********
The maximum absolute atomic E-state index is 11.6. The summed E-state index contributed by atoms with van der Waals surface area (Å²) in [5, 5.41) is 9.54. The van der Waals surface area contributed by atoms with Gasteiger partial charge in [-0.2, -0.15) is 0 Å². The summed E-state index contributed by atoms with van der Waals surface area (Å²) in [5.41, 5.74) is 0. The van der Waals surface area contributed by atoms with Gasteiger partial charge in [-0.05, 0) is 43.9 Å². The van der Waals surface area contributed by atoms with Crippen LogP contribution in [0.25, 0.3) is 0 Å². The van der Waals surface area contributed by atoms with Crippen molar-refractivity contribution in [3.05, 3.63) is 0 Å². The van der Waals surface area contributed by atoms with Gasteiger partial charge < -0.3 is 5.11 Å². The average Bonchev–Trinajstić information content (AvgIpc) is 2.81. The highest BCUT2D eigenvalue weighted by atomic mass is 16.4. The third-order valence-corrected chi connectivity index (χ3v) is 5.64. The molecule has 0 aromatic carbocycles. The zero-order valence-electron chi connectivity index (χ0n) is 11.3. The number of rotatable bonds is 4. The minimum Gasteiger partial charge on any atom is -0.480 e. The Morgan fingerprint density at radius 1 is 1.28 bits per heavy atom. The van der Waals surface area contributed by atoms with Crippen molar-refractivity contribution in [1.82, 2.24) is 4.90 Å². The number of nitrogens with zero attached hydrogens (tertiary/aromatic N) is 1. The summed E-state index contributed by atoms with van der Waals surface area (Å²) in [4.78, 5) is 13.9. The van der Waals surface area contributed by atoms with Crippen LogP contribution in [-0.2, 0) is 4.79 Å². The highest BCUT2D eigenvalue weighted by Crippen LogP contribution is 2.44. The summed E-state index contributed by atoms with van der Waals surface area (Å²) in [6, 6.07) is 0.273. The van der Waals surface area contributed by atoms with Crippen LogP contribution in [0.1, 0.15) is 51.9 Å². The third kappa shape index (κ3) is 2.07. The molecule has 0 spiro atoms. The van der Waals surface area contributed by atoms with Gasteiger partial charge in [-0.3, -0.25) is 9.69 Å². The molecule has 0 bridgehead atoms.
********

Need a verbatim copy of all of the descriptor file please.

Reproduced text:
The maximum absolute atomic E-state index is 11.6. The summed E-state index contributed by atoms with van der Waals surface area (Å²) in [5, 5.41) is 9.54. The van der Waals surface area contributed by atoms with Gasteiger partial charge in [-0.2, -0.15) is 0 Å². The summed E-state index contributed by atoms with van der Waals surface area (Å²) in [5.41, 5.74) is 0. The van der Waals surface area contributed by atoms with Gasteiger partial charge in [-0.05, 0) is 43.9 Å². The van der Waals surface area contributed by atoms with Crippen LogP contribution in [0.25, 0.3) is 0 Å². The van der Waals surface area contributed by atoms with Crippen molar-refractivity contribution in [3.05, 3.63) is 0 Å². The van der Waals surface area contributed by atoms with Gasteiger partial charge < -0.3 is 5.11 Å². The average Bonchev–Trinajstić information content (AvgIpc) is 2.81. The highest BCUT2D eigenvalue weighted by atomic mass is 16.4. The third-order valence-corrected chi connectivity index (χ3v) is 5.64. The molecule has 0 aromatic carbocycles. The zero-order valence-electron chi connectivity index (χ0n) is 11.3. The number of rotatable bonds is 4. The minimum Gasteiger partial charge on any atom is -0.480 e. The Morgan fingerprint density at radius 1 is 1.28 bits per heavy atom. The van der Waals surface area contributed by atoms with Crippen molar-refractivity contribution in [1.82, 2.24) is 4.90 Å². The number of nitrogens with zero attached hydrogens (tertiary/aromatic N) is 1. The summed E-state index contributed by atoms with van der Waals surface area (Å²) in [4.78, 5) is 13.9. The van der Waals surface area contributed by atoms with Crippen LogP contribution in [-0.2, 0) is 4.79 Å². The highest BCUT2D eigenvalue weighted by Crippen LogP contribution is 2.44. The summed E-state index contributed by atoms with van der Waals surface area (Å²) in [6, 6.07) is 0.273. The van der Waals surface area contributed by atoms with Crippen LogP contribution in [0.1, 0.15) is 51.9 Å². The third kappa shape index (κ3) is 2.07. The molecule has 0 spiro atoms. The van der Waals surface area contributed by atoms with Gasteiger partial charge in [-0.3, -0.25) is 9.69 Å². The molecule has 0 bridgehead atoms.